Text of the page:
• Corrected memory issue with TAB use on the Command Line
  • Corrected FTP listing issue created by the v1.6.4 release
  • Corrected getRegistryList method memory leak
  • Corrected 412DMX light Flickering
  • Corrected 412DMX NAND Flash processing issue
  • Corrected FTP transfer restart issue

Your favorite online retailer now sells the JNIOR! Go to Amazon to pick one up!  You can get all of our models as well as a kit that includes the power supply.

The Series 3 JNIOR continues to be a reliable workhorse in a number of industries. The Series 3 models (310, 312, and 314) however no longer represent the performance, reliability and stability of the current JNIOR controller line. We no longer produce them. While you would likely benefit from an upgrade to a Series 4 model (410, 412, or 414), doing so is still your decision. The change is almost seamless. Just know that INTEG will dedicate itself to the success of your conversion with the same attention and personal support that you have always experienced.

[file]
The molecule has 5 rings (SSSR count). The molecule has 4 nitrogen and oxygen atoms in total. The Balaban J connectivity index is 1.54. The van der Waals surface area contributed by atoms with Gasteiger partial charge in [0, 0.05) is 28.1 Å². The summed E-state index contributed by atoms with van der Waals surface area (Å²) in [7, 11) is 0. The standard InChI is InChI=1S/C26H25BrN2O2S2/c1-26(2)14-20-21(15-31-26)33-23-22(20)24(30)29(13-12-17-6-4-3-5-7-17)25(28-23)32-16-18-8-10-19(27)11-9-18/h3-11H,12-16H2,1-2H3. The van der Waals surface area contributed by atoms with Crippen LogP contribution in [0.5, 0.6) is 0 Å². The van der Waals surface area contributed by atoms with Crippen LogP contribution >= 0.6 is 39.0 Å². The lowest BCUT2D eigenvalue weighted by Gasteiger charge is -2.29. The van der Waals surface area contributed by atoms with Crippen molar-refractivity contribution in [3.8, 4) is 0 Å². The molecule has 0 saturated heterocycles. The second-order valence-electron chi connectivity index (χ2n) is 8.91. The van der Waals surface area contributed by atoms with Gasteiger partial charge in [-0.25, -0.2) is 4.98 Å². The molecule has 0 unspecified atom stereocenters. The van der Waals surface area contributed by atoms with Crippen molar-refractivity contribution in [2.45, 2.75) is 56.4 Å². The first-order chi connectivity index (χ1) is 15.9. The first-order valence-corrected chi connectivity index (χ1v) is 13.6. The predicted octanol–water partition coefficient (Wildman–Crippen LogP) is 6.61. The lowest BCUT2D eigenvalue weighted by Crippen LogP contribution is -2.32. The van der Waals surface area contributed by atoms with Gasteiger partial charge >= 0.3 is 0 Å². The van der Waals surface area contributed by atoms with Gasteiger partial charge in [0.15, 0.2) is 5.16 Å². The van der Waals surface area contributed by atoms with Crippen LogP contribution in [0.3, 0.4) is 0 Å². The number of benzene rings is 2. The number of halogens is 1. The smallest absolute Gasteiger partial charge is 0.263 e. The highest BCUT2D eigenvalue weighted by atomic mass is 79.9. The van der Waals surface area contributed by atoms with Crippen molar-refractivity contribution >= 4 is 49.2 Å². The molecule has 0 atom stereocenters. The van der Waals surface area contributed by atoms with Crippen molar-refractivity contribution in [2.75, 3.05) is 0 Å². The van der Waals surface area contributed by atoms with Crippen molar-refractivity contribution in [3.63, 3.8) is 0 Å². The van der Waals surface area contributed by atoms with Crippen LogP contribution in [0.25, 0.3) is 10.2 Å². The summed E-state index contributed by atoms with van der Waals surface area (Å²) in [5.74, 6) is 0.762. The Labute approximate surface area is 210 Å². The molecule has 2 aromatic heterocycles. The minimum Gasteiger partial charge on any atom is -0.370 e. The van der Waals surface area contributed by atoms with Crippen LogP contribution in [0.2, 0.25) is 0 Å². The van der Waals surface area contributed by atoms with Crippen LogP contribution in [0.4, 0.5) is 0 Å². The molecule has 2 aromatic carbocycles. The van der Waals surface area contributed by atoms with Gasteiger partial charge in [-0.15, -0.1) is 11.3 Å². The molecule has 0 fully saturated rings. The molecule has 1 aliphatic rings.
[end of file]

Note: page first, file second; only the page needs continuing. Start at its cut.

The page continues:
Just a few added benefits of the Series 4:

  • Secure network connection using HTTPS, STARTTLS, etc.
  • Faster execution making applications more responsive.
  • Boots in only a few seconds.
  • Dynamic Configuration Pages (DCP) replaces the Java Applet panel.
  • Emphasis on Security.
  • Simpler approach to application programming makes user programming even more feasible.
  • Enhanced WebServer provides for the development of state of the art Web interfaces.
  • Supports server-side scripting (PHP).
  • Provides Websockets alternative to the binary JNIOR Protocol.
  • And much more…

You may not know that we are creating a JNIOR Model 412 that supports the DMX512 protocol for lighting control. Basically a DMX Output port replaces the AUX serial port that we find normally on the JNIOR. This will be dubbed the JNIOR 412DMX.

An initial prototype was completed and tested. It is functional. However, an issue in the mechanical mounting of the required 5-pin XLR connector necessitated a revision. By the slightest amount the connector interfered with the enclosure cover when mounted on the main PCB. While some creative machining could accommodate the connector it is not the proper way to do it. So the revision lowers the connector in an arrange as shown here. This should do just fine. We will see in a week or so.